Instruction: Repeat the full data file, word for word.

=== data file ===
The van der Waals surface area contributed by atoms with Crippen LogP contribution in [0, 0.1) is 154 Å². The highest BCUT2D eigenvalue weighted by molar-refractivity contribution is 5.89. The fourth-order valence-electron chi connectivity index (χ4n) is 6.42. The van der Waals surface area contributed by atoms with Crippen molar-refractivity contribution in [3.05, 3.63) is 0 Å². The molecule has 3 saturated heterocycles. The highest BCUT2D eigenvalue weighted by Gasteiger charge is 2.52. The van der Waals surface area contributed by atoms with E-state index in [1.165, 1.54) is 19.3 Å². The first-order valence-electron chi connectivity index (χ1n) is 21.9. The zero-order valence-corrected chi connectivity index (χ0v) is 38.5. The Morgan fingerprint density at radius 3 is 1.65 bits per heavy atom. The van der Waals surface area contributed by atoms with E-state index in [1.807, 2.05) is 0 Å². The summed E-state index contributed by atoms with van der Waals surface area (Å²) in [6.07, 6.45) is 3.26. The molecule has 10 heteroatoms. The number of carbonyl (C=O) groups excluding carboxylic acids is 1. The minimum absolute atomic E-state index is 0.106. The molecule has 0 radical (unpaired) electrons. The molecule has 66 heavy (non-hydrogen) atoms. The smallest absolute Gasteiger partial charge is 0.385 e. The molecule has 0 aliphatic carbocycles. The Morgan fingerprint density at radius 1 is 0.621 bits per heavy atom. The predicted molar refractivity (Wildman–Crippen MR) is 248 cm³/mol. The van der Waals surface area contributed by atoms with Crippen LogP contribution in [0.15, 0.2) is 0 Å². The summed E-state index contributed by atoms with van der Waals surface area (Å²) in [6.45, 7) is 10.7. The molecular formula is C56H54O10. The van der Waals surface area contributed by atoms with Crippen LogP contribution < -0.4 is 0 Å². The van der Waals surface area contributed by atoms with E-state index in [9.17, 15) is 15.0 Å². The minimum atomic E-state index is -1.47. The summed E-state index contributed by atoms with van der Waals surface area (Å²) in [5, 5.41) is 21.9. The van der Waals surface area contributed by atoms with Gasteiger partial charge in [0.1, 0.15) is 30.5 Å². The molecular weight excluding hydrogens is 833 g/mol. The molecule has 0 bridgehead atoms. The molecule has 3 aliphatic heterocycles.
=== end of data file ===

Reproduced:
The van der Waals surface area contributed by atoms with Crippen LogP contribution in [0, 0.1) is 154 Å². The highest BCUT2D eigenvalue weighted by molar-refractivity contribution is 5.89. The fourth-order valence-electron chi connectivity index (χ4n) is 6.42. The van der Waals surface area contributed by atoms with Crippen molar-refractivity contribution in [3.05, 3.63) is 0 Å². The molecule has 3 saturated heterocycles. The highest BCUT2D eigenvalue weighted by Gasteiger charge is 2.52. The van der Waals surface area contributed by atoms with E-state index in [1.165, 1.54) is 19.3 Å². The first-order valence-electron chi connectivity index (χ1n) is 21.9. The zero-order valence-corrected chi connectivity index (χ0v) is 38.5. The Morgan fingerprint density at radius 3 is 1.65 bits per heavy atom. The van der Waals surface area contributed by atoms with E-state index in [1.807, 2.05) is 0 Å². The summed E-state index contributed by atoms with van der Waals surface area (Å²) in [6.07, 6.45) is 3.26. The molecule has 10 heteroatoms. The number of carbonyl (C=O) groups excluding carboxylic acids is 1. The minimum absolute atomic E-state index is 0.106. The molecule has 0 radical (unpaired) electrons. The molecule has 66 heavy (non-hydrogen) atoms. The smallest absolute Gasteiger partial charge is 0.385 e. The molecule has 0 aliphatic carbocycles. The Morgan fingerprint density at radius 1 is 0.621 bits per heavy atom. The predicted molar refractivity (Wildman–Crippen MR) is 248 cm³/mol. The van der Waals surface area contributed by atoms with Crippen LogP contribution in [0.15, 0.2) is 0 Å². The summed E-state index contributed by atoms with van der Waals surface area (Å²) in [6.45, 7) is 10.7. The molecular formula is C56H54O10. The van der Waals surface area contributed by atoms with Crippen LogP contribution < -0.4 is 0 Å². The van der Waals surface area contributed by atoms with E-state index in [9.17, 15) is 15.0 Å². The minimum atomic E-state index is -1.47. The summed E-state index contributed by atoms with van der Waals surface area (Å²) in [5, 5.41) is 21.9. The van der Waals surface area contributed by atoms with Gasteiger partial charge in [0.1, 0.15) is 30.5 Å². The molecular weight excluding hydrogens is 833 g/mol. The molecule has 0 bridgehead atoms. The molecule has 3 aliphatic heterocycles.